Wet and speciated Hg dry deposition to a tropical mountain-top site in central Taiwan

Guey-Rong Sheu1, Da-Wei Lin2, Neng-Huei Lin3 and Leiming Zhang4

Taiwan is located downwind of the East Asian continent, which is the largest anthropogenic mercury (Hg) source region globally. Speciated atmospheric Hg has been measured since mid-April 2006 and weekly rainwater samples have been collected for total Hg analyses since early 2009 at the Lulin Atmospheric Background Station (LABS; 120.87ºE, 23.47ºN, 2862 m a.s.l.) in central Taiwan. Here we report and characterize the wet and dry deposition of Hg on LABS in 2010. The annual rainfall at LABS was 3173.2 mm in 2010. A total of 36 weekly rainwater samples were collected for Hg analysis with an annual volume-weighted mean Hg concentration of 8.8 ng L-1. The annual wet deposition flux was 33.7 µg m-2. Seasonal VWM concentrations and wet deposition flux were both higher in summer than in the other seasons. The high summertime wet deposition flux was primarily a result of elevated amount of rainfall (1632 mm) and to a lesser extent, higher rainwater Hg concentration (12.7 ng L-1). As there is no anthropogenic Hg emission source near the LABS, the high summertime rainwater Hg concentration hints the importance of Hg0 oxidation and/or scavenging of upper-altitude Hg(II) by deep convection. Speciated Hg dry depositions were estimated based on a model calculation. For the year of 2010, dry deposition fluxes of GEM, RGM, and PHg were estimated to be 58.8, 10.6, and 0.1 μg m-2, respectively, with a total dry flux of 69.5 μg m-2. Wet deposition dominated in summer/fall, but dry deposition dominated in spring/winter. Nonetheless, overall wet deposition was more important than the dry deposition of RGM plus PHg at this tropical mountain-top site because of abundant rainfall. Concentration-weighted trajectory (CWT) approach was applied to identify potential source regions of each atmospheric Hg species. Southwest and Southeast China and northern Indochina Peninsula were the common major source regions of GEM, RGM and PHg. An additional source region for GEM was identified extending from northeast China along the coastal region of east China. Moreover, air from the South China Sea and the Pacific Ocean could also be enriched with RGM, suggesting sources other than anthropogenic emissions, such as Hg0 oxidation.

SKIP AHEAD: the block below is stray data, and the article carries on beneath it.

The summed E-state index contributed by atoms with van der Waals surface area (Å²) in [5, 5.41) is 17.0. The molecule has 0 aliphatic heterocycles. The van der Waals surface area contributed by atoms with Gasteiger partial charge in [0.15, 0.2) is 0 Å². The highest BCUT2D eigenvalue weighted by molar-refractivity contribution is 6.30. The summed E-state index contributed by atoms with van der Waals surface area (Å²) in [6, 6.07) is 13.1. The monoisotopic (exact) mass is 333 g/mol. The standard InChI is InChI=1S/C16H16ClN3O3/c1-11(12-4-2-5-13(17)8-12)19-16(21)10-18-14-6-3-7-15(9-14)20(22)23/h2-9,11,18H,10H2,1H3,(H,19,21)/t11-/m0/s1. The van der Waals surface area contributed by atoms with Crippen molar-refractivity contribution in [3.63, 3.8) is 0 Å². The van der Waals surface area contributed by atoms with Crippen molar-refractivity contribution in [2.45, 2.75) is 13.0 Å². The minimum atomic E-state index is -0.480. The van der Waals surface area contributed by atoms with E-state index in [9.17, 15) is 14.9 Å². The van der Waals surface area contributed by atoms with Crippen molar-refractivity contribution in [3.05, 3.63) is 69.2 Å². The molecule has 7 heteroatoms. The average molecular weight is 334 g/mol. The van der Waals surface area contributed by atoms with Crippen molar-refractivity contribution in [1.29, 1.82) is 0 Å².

1National Central University, grsheu@atm.ncu.edu.tw
2National Central University, linda79515@gmail.com
3National Central University, nhlin@cc.ncu.edu.tw
4Environment Canada, Leiming.Zhang@ec.gc.ca